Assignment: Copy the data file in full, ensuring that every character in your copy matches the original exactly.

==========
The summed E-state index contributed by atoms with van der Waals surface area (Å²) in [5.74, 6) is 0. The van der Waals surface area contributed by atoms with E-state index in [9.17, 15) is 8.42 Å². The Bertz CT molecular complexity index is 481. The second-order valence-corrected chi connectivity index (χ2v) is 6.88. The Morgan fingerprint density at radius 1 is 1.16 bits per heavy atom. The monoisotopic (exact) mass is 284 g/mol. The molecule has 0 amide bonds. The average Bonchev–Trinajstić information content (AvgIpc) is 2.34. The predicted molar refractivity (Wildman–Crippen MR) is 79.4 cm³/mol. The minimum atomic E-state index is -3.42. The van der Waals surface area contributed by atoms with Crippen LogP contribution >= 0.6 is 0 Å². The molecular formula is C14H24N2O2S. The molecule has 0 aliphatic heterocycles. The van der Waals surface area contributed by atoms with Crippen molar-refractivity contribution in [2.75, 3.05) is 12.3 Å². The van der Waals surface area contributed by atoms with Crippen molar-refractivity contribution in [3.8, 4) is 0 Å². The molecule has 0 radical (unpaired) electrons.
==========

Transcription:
The summed E-state index contributed by atoms with van der Waals surface area (Å²) in [5.74, 6) is 0. The van der Waals surface area contributed by atoms with E-state index in [9.17, 15) is 8.42 Å². The Bertz CT molecular complexity index is 481. The second-order valence-corrected chi connectivity index (χ2v) is 6.88. The Morgan fingerprint density at radius 1 is 1.16 bits per heavy atom. The monoisotopic (exact) mass is 284 g/mol. The molecule has 0 amide bonds. The average Bonchev–Trinajstić information content (AvgIpc) is 2.34. The predicted molar refractivity (Wildman–Crippen MR) is 79.4 cm³/mol. The minimum atomic E-state index is -3.42. The van der Waals surface area contributed by atoms with Crippen LogP contribution >= 0.6 is 0 Å². The molecular formula is C14H24N2O2S. The molecule has 0 aliphatic heterocycles. The van der Waals surface area contributed by atoms with Crippen molar-refractivity contribution in [2.75, 3.05) is 12.3 Å². The van der Waals surface area contributed by atoms with Crippen molar-refractivity contribution in [3.8, 4) is 0 Å². The molecule has 0 radical (unpaired) electrons.